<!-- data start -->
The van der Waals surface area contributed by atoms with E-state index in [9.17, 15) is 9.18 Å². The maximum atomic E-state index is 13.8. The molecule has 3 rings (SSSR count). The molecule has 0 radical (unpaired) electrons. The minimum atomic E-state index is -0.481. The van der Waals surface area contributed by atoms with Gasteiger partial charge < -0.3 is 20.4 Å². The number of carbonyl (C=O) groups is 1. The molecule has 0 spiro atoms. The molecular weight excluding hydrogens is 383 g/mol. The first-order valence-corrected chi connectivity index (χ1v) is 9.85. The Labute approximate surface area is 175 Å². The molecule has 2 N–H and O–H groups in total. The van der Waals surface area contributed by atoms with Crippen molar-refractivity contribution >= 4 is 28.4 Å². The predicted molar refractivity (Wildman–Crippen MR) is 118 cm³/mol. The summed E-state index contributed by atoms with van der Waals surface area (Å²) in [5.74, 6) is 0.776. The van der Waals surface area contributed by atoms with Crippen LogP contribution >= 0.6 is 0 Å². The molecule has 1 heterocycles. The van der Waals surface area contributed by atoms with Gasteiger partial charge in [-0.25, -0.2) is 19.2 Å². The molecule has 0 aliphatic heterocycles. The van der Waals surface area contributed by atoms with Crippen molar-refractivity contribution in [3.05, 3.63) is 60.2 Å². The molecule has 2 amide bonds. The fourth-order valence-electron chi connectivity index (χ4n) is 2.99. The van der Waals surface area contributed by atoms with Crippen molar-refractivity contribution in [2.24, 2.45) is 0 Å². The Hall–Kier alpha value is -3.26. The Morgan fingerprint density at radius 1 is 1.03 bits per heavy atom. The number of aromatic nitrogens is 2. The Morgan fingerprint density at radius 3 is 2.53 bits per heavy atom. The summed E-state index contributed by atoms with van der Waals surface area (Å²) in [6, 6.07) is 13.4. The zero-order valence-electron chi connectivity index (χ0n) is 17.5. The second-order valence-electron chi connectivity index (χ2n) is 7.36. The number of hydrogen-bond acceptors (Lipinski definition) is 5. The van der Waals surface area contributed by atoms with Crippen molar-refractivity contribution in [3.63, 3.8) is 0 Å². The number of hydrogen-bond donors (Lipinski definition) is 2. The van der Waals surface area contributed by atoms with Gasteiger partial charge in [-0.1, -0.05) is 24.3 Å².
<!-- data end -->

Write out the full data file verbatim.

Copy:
The van der Waals surface area contributed by atoms with E-state index in [9.17, 15) is 9.18 Å². The maximum atomic E-state index is 13.8. The molecule has 3 rings (SSSR count). The molecule has 0 radical (unpaired) electrons. The minimum atomic E-state index is -0.481. The van der Waals surface area contributed by atoms with Gasteiger partial charge < -0.3 is 20.4 Å². The number of carbonyl (C=O) groups is 1. The molecule has 0 spiro atoms. The molecular weight excluding hydrogens is 383 g/mol. The first-order valence-corrected chi connectivity index (χ1v) is 9.85. The Labute approximate surface area is 175 Å². The molecule has 2 N–H and O–H groups in total. The van der Waals surface area contributed by atoms with Crippen molar-refractivity contribution >= 4 is 28.4 Å². The predicted molar refractivity (Wildman–Crippen MR) is 118 cm³/mol. The summed E-state index contributed by atoms with van der Waals surface area (Å²) in [5.74, 6) is 0.776. The van der Waals surface area contributed by atoms with Crippen LogP contribution >= 0.6 is 0 Å². The molecule has 1 heterocycles. The van der Waals surface area contributed by atoms with Gasteiger partial charge in [-0.25, -0.2) is 19.2 Å². The molecule has 0 aliphatic heterocycles. The van der Waals surface area contributed by atoms with Crippen molar-refractivity contribution in [3.05, 3.63) is 60.2 Å². The molecule has 2 amide bonds. The fourth-order valence-electron chi connectivity index (χ4n) is 2.99. The van der Waals surface area contributed by atoms with Crippen molar-refractivity contribution in [2.24, 2.45) is 0 Å². The Hall–Kier alpha value is -3.26. The Morgan fingerprint density at radius 1 is 1.03 bits per heavy atom. The number of aromatic nitrogens is 2. The Morgan fingerprint density at radius 3 is 2.53 bits per heavy atom. The summed E-state index contributed by atoms with van der Waals surface area (Å²) in [6, 6.07) is 13.4. The zero-order valence-electron chi connectivity index (χ0n) is 17.5. The second-order valence-electron chi connectivity index (χ2n) is 7.36. The number of hydrogen-bond acceptors (Lipinski definition) is 5. The van der Waals surface area contributed by atoms with Crippen molar-refractivity contribution in [3.63, 3.8) is 0 Å². The number of hydrogen-bond donors (Lipinski definition) is 2. The van der Waals surface area contributed by atoms with Gasteiger partial charge in [-0.1, -0.05) is 24.3 Å².